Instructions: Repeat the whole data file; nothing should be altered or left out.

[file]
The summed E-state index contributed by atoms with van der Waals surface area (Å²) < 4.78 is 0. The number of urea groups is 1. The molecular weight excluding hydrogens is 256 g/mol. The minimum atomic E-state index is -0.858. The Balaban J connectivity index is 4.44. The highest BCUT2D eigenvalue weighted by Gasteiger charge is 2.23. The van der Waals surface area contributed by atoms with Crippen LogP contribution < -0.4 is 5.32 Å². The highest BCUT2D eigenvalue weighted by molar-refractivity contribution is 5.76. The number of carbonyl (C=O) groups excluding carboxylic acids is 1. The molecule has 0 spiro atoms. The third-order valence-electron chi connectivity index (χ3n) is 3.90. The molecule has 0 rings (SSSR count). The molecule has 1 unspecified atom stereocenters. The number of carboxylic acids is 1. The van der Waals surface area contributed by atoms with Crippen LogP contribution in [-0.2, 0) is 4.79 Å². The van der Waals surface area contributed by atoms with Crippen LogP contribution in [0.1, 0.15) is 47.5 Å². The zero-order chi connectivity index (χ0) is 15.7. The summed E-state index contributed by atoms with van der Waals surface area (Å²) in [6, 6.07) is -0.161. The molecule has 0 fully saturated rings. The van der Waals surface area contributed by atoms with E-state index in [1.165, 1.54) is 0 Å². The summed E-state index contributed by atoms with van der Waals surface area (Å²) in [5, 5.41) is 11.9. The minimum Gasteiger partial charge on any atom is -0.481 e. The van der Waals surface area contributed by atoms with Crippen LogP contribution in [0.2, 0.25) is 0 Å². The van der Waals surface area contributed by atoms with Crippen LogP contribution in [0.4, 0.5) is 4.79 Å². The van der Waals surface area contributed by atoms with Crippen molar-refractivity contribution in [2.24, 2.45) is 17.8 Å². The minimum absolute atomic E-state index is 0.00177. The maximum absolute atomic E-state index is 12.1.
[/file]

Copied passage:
The summed E-state index contributed by atoms with van der Waals surface area (Å²) < 4.78 is 0. The number of urea groups is 1. The molecular weight excluding hydrogens is 256 g/mol. The minimum atomic E-state index is -0.858. The Balaban J connectivity index is 4.44. The highest BCUT2D eigenvalue weighted by Gasteiger charge is 2.23. The van der Waals surface area contributed by atoms with Crippen LogP contribution < -0.4 is 5.32 Å². The highest BCUT2D eigenvalue weighted by molar-refractivity contribution is 5.76. The number of carbonyl (C=O) groups excluding carboxylic acids is 1. The molecule has 0 spiro atoms. The third-order valence-electron chi connectivity index (χ3n) is 3.90. The molecule has 0 rings (SSSR count). The molecule has 1 unspecified atom stereocenters. The number of carboxylic acids is 1. The van der Waals surface area contributed by atoms with Crippen LogP contribution in [-0.2, 0) is 4.79 Å². The van der Waals surface area contributed by atoms with Crippen LogP contribution in [0.1, 0.15) is 47.5 Å². The zero-order chi connectivity index (χ0) is 15.7. The summed E-state index contributed by atoms with van der Waals surface area (Å²) in [6, 6.07) is -0.161. The molecule has 0 fully saturated rings. The van der Waals surface area contributed by atoms with E-state index in [1.165, 1.54) is 0 Å². The summed E-state index contributed by atoms with van der Waals surface area (Å²) in [5, 5.41) is 11.9. The minimum Gasteiger partial charge on any atom is -0.481 e. The van der Waals surface area contributed by atoms with Crippen LogP contribution in [0.2, 0.25) is 0 Å². The van der Waals surface area contributed by atoms with Crippen LogP contribution in [0.4, 0.5) is 4.79 Å². The van der Waals surface area contributed by atoms with Crippen molar-refractivity contribution in [2.24, 2.45) is 17.8 Å². The minimum absolute atomic E-state index is 0.00177. The maximum absolute atomic E-state index is 12.1.